A statement I recently read: 'Evolution is debunked and gives no basis for morality. Natural Selection throws away info, it does not add. You need DNA to make RNA, and RNA to make DNA, so they had to come into existence at the same time. Created.'. Who can shed a light?
There have been two answers that refer to the RNA World Hypothesis — which I do think is relevant — but both contain aspects I, personally, find unsatisfactory (as I commented originally). As this question has come up again from the Community, let me answer the question in a way that I, at least, find satisfactory.
I am only concerned with the biological part of the question:
“You need DNA to make RNA, and RNA to make DNA, so they had to come into existence at the same time.”
The question deals with something we do not know — the times at which DNA and RNA came into existence — so all we can deal with is the logic of the argument, i.e. is the conclusion of contemporaneous appearance necessarily true?
To refute that all that is needed is an alternative hypothesis for a sequential appearance that is consistent with biology and chemistry.
- Contemporary biological systems exist in which DNA is not need to make RNA — namely RNA viruses. Although these depend on organisms (bacteria or eukaryotes) that have DNA genomes, their replication does not directly/mechanistically involve DNA. This, by itself, invalidates the first assertion (“you need DNA to make RNA”).
- Turning to the origin of cellular life, which currently has exclusively DNA genomes, there is therefore no biochemical/mechanistic problem in envisaging that the ancestor of modern organism had an RNA genome at a time when pathways for synthesizing the precursors of DNA did not exist. Note that this does not require the other aspects of an RNA world (RNA, rather than protein, enzymes). These may be likely, but are not part of this argument.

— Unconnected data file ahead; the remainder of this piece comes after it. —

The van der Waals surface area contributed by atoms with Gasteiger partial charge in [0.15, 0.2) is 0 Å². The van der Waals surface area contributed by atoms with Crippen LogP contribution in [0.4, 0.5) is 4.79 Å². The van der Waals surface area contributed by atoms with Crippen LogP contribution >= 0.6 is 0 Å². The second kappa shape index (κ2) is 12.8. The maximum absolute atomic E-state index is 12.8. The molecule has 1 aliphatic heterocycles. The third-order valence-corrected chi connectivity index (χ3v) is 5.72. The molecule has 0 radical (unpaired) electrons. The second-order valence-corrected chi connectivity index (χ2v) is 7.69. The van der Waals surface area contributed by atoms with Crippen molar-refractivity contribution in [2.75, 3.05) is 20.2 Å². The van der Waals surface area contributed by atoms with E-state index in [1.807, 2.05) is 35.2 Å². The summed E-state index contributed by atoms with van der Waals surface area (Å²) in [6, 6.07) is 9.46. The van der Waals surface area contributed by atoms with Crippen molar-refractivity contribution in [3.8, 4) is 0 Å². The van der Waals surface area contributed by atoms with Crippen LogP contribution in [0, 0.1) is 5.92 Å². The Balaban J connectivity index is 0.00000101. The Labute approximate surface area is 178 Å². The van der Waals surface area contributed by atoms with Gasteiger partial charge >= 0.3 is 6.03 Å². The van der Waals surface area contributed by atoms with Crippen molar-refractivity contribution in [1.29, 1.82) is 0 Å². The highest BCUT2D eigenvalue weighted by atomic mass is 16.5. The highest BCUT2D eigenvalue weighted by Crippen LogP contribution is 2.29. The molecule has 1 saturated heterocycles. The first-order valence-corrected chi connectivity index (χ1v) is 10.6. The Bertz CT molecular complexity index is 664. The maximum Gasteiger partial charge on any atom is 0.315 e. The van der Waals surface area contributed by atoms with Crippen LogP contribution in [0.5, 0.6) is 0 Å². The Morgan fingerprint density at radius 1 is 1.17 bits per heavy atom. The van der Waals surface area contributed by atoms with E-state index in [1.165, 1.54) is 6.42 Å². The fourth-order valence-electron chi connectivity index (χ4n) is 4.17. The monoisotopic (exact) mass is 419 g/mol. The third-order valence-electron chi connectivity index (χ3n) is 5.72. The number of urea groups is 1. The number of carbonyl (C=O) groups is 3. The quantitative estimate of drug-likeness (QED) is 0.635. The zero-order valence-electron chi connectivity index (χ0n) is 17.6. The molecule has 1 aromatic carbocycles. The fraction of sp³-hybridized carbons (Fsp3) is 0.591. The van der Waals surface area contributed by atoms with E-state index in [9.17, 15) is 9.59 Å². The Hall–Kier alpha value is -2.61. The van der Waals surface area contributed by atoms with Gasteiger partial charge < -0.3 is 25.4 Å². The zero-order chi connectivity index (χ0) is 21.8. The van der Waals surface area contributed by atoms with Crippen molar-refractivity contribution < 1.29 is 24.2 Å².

- So all that is required is a biochemically plausible hypothesis for the emergence of pathways for the synthesis of deoxyribose and thymidine, of enzymes to polymerize them, the switch to a (more stable and less error-prone) DNA genome, and the switch to this new genome encoding and transcribing the RNAs that are still necessary for protein synthesis and the like. I maintain that there is no reason in principle that this is not possible.
Whether or not the sequence of events was as in the scenario above, I argue that it demonstrates how RNA and DNA could have arisen at different times but given rise to the inter-dependent situation we see today, and demonstrates the basic flaw in the argument in the question.
According to RNA world hypothesis at some point the organisms had RNA genome only and only later DNA and transcription machinery was built to protect the genome(DNA sits in the nucleus and does not interact much with others). RNA got both informations storage capability as well as the catalytic activity. Thus it can be concluded that at some point, RNA was the primary genome and RNA alone could let an organism survive due to its catalytic properties.
So to answer your question, it is a probability only but still, RNA appeared before DNA
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I'm reading your questions as:
Since DNA and RNA co-depend on each other, which one existed first in the course of evolution
The honest answer to this is: we don't really know.
The RNA world hypothesis is a pretty good and also much studied and developed theory, but it's nonetheless a theory still. Even with solid experimental prove that a pure 'RNA world' can over time evolve to make DNA, won't let us know if it actually happened like this in the past or not.
A bit more background on why an intial "RNA world" from which DNA evolves at some point is theoretically possible:
In modern life forms genetic information is stored in DNA, then translated in RNA and a lot of functional elements are the resulting proteins. This is already a pretty complicated system so it was hypothesized that RNA might have one of the first molecules used for all of these steps. RNA can obviously store information (though not quite as long as DNA, since get degraded more quickly) and it can also have catalytic function, which is obvious from e.g. the ribosome, which still uses catalytic RNA units to build up all proteins.